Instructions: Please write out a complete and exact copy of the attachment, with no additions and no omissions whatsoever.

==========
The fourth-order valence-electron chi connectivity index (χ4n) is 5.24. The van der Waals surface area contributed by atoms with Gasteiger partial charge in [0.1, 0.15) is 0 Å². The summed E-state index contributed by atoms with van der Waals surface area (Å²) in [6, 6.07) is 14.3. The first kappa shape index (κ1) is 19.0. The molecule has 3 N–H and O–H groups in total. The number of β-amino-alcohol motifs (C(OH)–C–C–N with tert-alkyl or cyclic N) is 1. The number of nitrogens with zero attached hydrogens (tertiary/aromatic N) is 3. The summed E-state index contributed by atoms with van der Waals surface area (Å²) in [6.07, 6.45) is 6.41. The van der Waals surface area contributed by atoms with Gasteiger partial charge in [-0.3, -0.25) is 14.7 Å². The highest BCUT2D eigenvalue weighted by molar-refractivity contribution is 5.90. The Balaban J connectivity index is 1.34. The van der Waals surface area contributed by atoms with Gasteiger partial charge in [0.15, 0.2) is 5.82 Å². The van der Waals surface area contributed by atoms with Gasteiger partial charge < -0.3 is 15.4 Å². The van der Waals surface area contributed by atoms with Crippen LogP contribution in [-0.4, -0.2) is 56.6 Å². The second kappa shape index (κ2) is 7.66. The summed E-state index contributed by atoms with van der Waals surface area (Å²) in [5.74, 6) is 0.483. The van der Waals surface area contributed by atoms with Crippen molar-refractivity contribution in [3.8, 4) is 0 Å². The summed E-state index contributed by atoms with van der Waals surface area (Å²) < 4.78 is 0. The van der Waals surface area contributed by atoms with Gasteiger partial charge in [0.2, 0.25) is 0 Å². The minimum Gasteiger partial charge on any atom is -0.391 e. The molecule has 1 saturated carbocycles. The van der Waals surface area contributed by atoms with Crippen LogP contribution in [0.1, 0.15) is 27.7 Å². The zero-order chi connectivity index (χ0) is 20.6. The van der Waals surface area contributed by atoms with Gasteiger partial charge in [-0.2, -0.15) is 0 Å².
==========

The fourth-order valence-electron chi connectivity index (χ4n) is 5.24. The van der Waals surface area contributed by atoms with Gasteiger partial charge in [0.1, 0.15) is 0 Å². The summed E-state index contributed by atoms with van der Waals surface area (Å²) in [6, 6.07) is 14.3. The first kappa shape index (κ1) is 19.0. The molecule has 3 N–H and O–H groups in total. The number of β-amino-alcohol motifs (C(OH)–C–C–N with tert-alkyl or cyclic N) is 1. The number of nitrogens with zero attached hydrogens (tertiary/aromatic N) is 3. The summed E-state index contributed by atoms with van der Waals surface area (Å²) in [6.07, 6.45) is 6.41. The van der Waals surface area contributed by atoms with Gasteiger partial charge in [-0.3, -0.25) is 14.7 Å². The highest BCUT2D eigenvalue weighted by molar-refractivity contribution is 5.90. The Balaban J connectivity index is 1.34. The van der Waals surface area contributed by atoms with Gasteiger partial charge in [0.15, 0.2) is 5.82 Å². The van der Waals surface area contributed by atoms with Gasteiger partial charge < -0.3 is 15.4 Å². The van der Waals surface area contributed by atoms with Crippen LogP contribution in [-0.4, -0.2) is 56.6 Å². The second kappa shape index (κ2) is 7.66. The summed E-state index contributed by atoms with van der Waals surface area (Å²) in [5.74, 6) is 0.483. The van der Waals surface area contributed by atoms with Crippen molar-refractivity contribution in [3.8, 4) is 0 Å². The summed E-state index contributed by atoms with van der Waals surface area (Å²) < 4.78 is 0. The van der Waals surface area contributed by atoms with Gasteiger partial charge in [0.2, 0.25) is 0 Å². The minimum Gasteiger partial charge on any atom is -0.391 e. The molecule has 1 saturated carbocycles. The van der Waals surface area contributed by atoms with Crippen LogP contribution in [0.1, 0.15) is 27.7 Å². The zero-order chi connectivity index (χ0) is 20.6. The van der Waals surface area contributed by atoms with Gasteiger partial charge in [-0.2, -0.15) is 0 Å².